– Skim the text to get a general idea of what it is about.
– Read both the text and the questions carefully and intensively, making sure you understand as much as possible.
– Do not expect to understand every single word. Concentrate on what you do understand.
– Isolate the parts of the text that each of the questions belongs to.
– In multiple-choice questions, some of the differences between the choices can be very small. Some alternatives may be correct but they are not stated in the text. Answers that appear obvious may be wrong.
– In gap-filling activities, always read the text on either side of the gap very carefully and make sure that it fits logically.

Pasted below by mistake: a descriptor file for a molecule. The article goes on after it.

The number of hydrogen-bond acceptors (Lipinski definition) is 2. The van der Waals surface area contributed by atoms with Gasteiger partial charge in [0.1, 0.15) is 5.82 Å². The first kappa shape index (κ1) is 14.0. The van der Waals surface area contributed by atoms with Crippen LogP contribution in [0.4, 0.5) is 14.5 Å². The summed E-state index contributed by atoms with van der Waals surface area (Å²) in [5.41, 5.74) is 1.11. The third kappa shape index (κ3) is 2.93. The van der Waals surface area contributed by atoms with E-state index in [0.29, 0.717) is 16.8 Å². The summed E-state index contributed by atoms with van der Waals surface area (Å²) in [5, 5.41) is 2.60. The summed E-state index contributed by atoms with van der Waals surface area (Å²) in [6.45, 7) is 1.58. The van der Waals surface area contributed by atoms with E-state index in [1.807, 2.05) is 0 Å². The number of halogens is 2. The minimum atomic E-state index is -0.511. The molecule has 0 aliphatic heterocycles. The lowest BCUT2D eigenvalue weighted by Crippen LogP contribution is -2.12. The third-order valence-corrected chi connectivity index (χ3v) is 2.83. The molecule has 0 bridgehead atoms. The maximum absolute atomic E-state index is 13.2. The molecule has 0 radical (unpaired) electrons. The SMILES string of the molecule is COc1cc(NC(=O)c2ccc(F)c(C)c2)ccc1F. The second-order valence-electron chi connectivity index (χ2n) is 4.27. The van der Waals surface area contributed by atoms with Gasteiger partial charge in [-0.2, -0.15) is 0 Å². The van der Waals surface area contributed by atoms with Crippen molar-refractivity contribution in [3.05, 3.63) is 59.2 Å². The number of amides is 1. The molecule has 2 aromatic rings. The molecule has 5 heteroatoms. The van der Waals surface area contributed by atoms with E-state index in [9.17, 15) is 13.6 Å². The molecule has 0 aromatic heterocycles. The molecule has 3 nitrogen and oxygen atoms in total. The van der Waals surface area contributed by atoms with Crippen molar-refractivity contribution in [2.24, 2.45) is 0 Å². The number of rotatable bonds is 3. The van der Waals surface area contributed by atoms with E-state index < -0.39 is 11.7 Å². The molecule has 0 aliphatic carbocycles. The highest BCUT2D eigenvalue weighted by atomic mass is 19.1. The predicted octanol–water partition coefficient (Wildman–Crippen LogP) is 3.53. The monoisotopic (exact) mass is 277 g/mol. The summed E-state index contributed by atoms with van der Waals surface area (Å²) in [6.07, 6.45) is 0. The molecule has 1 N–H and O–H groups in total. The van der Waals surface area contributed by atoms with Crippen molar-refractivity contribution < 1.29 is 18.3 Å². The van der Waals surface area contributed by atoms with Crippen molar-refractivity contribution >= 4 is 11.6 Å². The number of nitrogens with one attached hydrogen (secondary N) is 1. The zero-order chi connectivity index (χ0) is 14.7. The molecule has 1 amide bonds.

– Read the introduction and the questions before listening to the test. Find as many clues as possible about what you are going to be listening to.
– As with reading, do not expect to understand every single word. Concentrate on what you do understand.
– Prepare for a writing task by reading carefully what you have to do.
– Plan your composition for at least five minutes.
– Leave the last five minutes at the end of the composition to check for mistakes. Remember to look out for your ‘favourite mistakes’!
– The University Entrance Exam is not a test of your ideas, but your language level. Do not try to express ideas that are too complicated for your level of English.
Good luck to all your students in the exam!
Montse Irún is a teacher, teacher trainer and materials writer. She teaches at IES Joan Oró, Lleida.
1University Entrance Exam Generator (Macmillan, 2012).